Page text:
Yesterday, we found out that our son has Crohn’s disease. He’s 10 years old. Too young to face a life sentence, which is essentially what Crohn’s is: an incurable auto-immune disease which attacks the good bacteria in the gastrointestinal tract, causing chronic inflammation. During his colonoscopy, his small intestine was so inflamed that the doctor couldn’t even get the tiny scope inside to see, so Phinehas will have to have an MRI next week to find out the full extent of his condition.
I can’t think too hard about it, or my heart will break, like it does each time one of my children faces pain or hurt beyond my capacity to fix. I imagine mothers’ hearts have a crackled look to them, from a lifetime of heartaches they endure on behalf of their children.
My son is still with me, though. He woke up from the anesthesia, came home with me the same day, and returned to school the next morning. Everything is back to normal– on the outside, at least.
Not like Caroline, the little girl across the hall from Phinehas, who was being prepped for her own procedure. She is 10, too. Only, she wasn’t there for a colonoscopy/endoscopy. She had been transferred up to Wisconsin from Illinois to undergo deep brain stimulation for the seizures she has been experiencing over the past nine months. The only problem was that- unlike Phinehas, who fell in and out of consciousness easily- sedating Caroline sent her into more seizure activity, making it nearly impossible to prepare her for her surgery.
A healthy, athletic, straight A student, Caroline began experiencing mild seizures nine months ago. As the year has progressed, so have the seizures, in frequency and severity. They have impaired her cognitive function, and in the past ten days, they have stripped her of her memory.
Caroline doesn’t know who her mother and father are.
How frightened and lonely she must feel, not knowing that the very people who know and love her best, who wait heartbroken by her side, are her own mom and dad, desperately hoping and trying any measure that will return their little girl to them.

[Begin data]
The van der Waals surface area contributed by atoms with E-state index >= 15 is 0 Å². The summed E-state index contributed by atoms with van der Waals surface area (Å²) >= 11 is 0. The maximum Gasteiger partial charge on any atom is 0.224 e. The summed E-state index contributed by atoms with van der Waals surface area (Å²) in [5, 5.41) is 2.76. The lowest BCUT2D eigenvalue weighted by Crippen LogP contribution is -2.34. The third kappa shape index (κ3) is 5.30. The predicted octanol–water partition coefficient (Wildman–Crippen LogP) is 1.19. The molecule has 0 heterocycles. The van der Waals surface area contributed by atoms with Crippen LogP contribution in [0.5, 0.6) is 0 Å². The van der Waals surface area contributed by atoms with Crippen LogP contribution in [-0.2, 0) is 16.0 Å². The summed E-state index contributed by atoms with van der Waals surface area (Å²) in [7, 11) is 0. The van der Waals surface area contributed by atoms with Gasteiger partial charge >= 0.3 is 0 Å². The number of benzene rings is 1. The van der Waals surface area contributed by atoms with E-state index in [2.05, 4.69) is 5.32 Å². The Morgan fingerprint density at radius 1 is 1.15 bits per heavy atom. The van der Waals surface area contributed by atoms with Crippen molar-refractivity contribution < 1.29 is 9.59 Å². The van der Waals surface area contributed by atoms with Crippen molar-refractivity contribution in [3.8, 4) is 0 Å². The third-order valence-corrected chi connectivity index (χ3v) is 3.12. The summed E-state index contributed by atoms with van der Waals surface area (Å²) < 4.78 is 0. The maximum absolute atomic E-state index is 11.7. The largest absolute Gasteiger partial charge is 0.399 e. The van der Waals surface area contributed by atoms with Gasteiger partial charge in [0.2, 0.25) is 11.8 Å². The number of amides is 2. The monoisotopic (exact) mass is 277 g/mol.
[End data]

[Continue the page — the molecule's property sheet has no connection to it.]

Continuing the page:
How does one rejoice or experience “peace on earth, goodwill to men” when so much has been lost and so much is still at stake with each new medicine and medical procedure? My heart breaks for Caroline, whom I have never even seen, and her parents, as they walk this hard road with her.
Jesus walked a hard road as well, on the way to the Cross. He watched as friends betrayed him, grieved the loss of his friend Lazarus, wept for His unbelieving community. He also saw and healed those broken by sin and sickness. He held the little children in His arms and blessed them.
He knows Caroline. He created her, and He sees her suffering. His heart breaks for her, too.
Will you please join me in praying for Caroline? Pray for a Christmas miracle for her and her family: that her memory would be restored, that the seizures would abate, that the doctors would find the cause and be able to bring hope to her family. Pray for the peace only Jesus can give to settle in their hearts and minds.
And, if you have an extra minute, pray for us too, as we begin our own journey to understand and manage Phinehas’ Crohn’s disease. Thank you.
Our God is greater, our God is stronger;
God, You are higher than any other.
Our God is healer, awesome in power,
Our God, our God
(To watch the Chris Tomlin video, Our God, here is the link.